2.The claimant's contract of employment is contained in the following documents:
(1) A letter dated 28 January 2005 containing the Bank's offer of employment to the claimant;
(2) A document entitled "Contract of Employment" (which I shall refer to as "the Contract");
(3) The Bank's UK Staff Handbook, which contains in Section I standard terms and conditions of employment ("the Handbook"); and
(4) The Bank's UK Compliance Manual.
3.Under the terms of the Contract the claimant was entitled to an annual salary of £150,000 (clause 4) and various further benefits. Three of these benefits were, potentially, of particular value to the claimant and are of particular relevance to the present dispute.
4.First, as well as being eligible to participate in the Bank's discretionary bonus scheme ("the Scheme"), the claimant was eligible to participate in the Bank's Fixed Income Sales Scheme ("FISS") in respect of the years 2005 to 2008. Under the FISS, the claimant was entitled to an award calculated according to a formula which was dependent on the "Gross Revenue" and "Net Revenue" achieved by the European Fixed Income Sales and Derivatives to Financial Institutions Division of the Bank ("the Division") for the relevant year (clauses 5.2 to 5.4). A proportion of any award (25% of any amount in excess of €250,000) was subject to deferral in that it was to be retained by the Bank and released in three subsequent yearly instalments (clause 5.7).
5.Second, the Bank agreed to use "all reasonable endeavours" to ensure that "any award made to [the claimant] under the FISS" was made in as tax-efficient a manner as possible to take advantage of the claimant's Non-UK domiciled status (clause 5.5). In his evidence the claimant described this benefit as making "a massive difference to the economics" of his contract with the Bank.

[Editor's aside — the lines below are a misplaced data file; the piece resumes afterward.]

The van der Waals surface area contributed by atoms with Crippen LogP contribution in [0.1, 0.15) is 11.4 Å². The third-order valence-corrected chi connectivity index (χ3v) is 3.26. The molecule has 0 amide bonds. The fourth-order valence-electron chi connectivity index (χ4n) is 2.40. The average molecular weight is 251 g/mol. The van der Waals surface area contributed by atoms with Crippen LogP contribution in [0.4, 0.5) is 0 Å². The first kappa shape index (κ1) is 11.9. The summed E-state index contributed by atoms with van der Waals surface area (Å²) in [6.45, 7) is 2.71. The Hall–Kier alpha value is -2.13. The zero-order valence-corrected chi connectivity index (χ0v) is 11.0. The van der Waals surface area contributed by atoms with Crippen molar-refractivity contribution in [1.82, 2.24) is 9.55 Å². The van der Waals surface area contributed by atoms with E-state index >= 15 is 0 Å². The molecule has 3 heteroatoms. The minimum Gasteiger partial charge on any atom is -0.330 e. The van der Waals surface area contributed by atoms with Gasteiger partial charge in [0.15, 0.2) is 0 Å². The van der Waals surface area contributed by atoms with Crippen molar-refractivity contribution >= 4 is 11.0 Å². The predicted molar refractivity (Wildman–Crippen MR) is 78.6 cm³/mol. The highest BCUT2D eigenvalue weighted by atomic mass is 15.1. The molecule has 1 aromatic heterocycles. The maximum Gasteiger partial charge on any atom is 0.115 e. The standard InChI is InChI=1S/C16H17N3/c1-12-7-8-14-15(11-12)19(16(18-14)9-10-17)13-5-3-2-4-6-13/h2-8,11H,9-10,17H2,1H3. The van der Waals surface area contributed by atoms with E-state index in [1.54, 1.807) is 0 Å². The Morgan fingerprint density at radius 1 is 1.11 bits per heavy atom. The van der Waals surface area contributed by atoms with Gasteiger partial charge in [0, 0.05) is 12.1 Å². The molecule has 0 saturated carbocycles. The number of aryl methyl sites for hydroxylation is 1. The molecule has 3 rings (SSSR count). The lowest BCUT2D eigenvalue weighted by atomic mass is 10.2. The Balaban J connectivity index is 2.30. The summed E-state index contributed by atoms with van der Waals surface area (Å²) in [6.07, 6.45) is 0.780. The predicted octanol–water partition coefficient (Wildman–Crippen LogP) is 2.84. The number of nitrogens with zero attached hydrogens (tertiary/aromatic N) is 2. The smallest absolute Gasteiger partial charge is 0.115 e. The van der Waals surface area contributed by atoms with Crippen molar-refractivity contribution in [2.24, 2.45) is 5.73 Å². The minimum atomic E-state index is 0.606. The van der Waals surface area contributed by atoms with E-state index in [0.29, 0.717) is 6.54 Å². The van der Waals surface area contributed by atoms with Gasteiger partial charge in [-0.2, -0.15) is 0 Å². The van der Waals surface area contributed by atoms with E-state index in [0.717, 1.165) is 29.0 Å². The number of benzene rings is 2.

6.Third, if the Bank terminated the claimant's employment in certain circumstances the Bank undertook to make a "Termination Payment" with two components: (a) the value of the proportion of any award under the FISS which under the rules governing deferral had been retained by the Bank and not yet released; and (b) a "Compensation Payment" which varied in amount depending on the year in which the claimant's employment terminated (clauses 5.14 and 5.15). If the claimant's employment terminated after 31 December 2005 but before 1 January 2009, the Compensation Payment was to be calculated as a percentage of the average of the last two awards made to the claimant under the FISS (and the Scheme). The claimant was also entitled to a replacement bonus in relation to the FISS (and the Scheme), payable at the same time as the Termination Payment, for the year in which his employment terminated up to the date of termination (clauses 5.18 and 5.24).
7.Clause 13 of the Contract provided:
"Your employment can be terminated on the expiry of 3 months' written notice of termination given by you to the Company or by the Company to you."
8.I will refer to terms of the claimant's contract of employment in more detail where they are relevant below.
9.There are four main areas of dispute between the parties:
(1) When did the claimant's contract of employment terminate?
(2) In calculating amounts payable under the FISS, was the Bank entitled to deduct from "Gross Revenue" certain "negative sales credits"?